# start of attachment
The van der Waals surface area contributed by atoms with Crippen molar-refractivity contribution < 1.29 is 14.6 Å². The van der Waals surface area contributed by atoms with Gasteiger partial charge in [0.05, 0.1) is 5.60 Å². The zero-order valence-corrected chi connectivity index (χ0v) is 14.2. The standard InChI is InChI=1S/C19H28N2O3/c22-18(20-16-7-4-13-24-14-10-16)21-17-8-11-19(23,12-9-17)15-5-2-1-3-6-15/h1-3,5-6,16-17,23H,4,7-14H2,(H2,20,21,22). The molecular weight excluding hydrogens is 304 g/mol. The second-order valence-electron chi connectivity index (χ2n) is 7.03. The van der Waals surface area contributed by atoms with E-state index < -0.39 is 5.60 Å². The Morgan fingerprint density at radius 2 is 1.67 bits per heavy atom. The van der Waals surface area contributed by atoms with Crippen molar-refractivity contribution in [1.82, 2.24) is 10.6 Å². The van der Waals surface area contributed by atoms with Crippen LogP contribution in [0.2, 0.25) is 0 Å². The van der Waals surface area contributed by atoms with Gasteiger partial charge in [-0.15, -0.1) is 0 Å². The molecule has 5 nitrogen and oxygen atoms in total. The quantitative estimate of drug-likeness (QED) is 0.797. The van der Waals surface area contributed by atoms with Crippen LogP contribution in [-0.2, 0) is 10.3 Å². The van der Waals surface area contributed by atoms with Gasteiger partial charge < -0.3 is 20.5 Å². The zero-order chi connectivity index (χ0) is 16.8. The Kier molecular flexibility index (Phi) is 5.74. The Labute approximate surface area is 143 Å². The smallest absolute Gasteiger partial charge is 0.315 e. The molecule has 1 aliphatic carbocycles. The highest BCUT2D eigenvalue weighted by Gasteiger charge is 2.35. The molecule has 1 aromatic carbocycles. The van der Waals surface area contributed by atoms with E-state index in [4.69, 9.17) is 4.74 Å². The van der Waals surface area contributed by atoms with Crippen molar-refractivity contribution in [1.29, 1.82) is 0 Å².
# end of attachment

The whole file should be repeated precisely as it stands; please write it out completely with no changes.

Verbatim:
The van der Waals surface area contributed by atoms with Crippen molar-refractivity contribution < 1.29 is 14.6 Å². The van der Waals surface area contributed by atoms with Gasteiger partial charge in [0.05, 0.1) is 5.60 Å². The zero-order valence-corrected chi connectivity index (χ0v) is 14.2. The standard InChI is InChI=1S/C19H28N2O3/c22-18(20-16-7-4-13-24-14-10-16)21-17-8-11-19(23,12-9-17)15-5-2-1-3-6-15/h1-3,5-6,16-17,23H,4,7-14H2,(H2,20,21,22). The molecular weight excluding hydrogens is 304 g/mol. The second-order valence-electron chi connectivity index (χ2n) is 7.03. The van der Waals surface area contributed by atoms with E-state index < -0.39 is 5.60 Å². The Morgan fingerprint density at radius 2 is 1.67 bits per heavy atom. The van der Waals surface area contributed by atoms with Crippen molar-refractivity contribution in [1.82, 2.24) is 10.6 Å². The van der Waals surface area contributed by atoms with Crippen LogP contribution in [0.2, 0.25) is 0 Å². The van der Waals surface area contributed by atoms with Gasteiger partial charge in [-0.15, -0.1) is 0 Å². The molecule has 5 nitrogen and oxygen atoms in total. The quantitative estimate of drug-likeness (QED) is 0.797. The van der Waals surface area contributed by atoms with Crippen LogP contribution in [-0.2, 0) is 10.3 Å². The van der Waals surface area contributed by atoms with Gasteiger partial charge < -0.3 is 20.5 Å². The zero-order chi connectivity index (χ0) is 16.8. The Kier molecular flexibility index (Phi) is 5.74. The Labute approximate surface area is 143 Å². The smallest absolute Gasteiger partial charge is 0.315 e. The molecule has 1 aliphatic carbocycles. The highest BCUT2D eigenvalue weighted by Gasteiger charge is 2.35. The molecule has 1 aromatic carbocycles. The van der Waals surface area contributed by atoms with E-state index in [4.69, 9.17) is 4.74 Å². The van der Waals surface area contributed by atoms with Crippen molar-refractivity contribution in [1.29, 1.82) is 0 Å².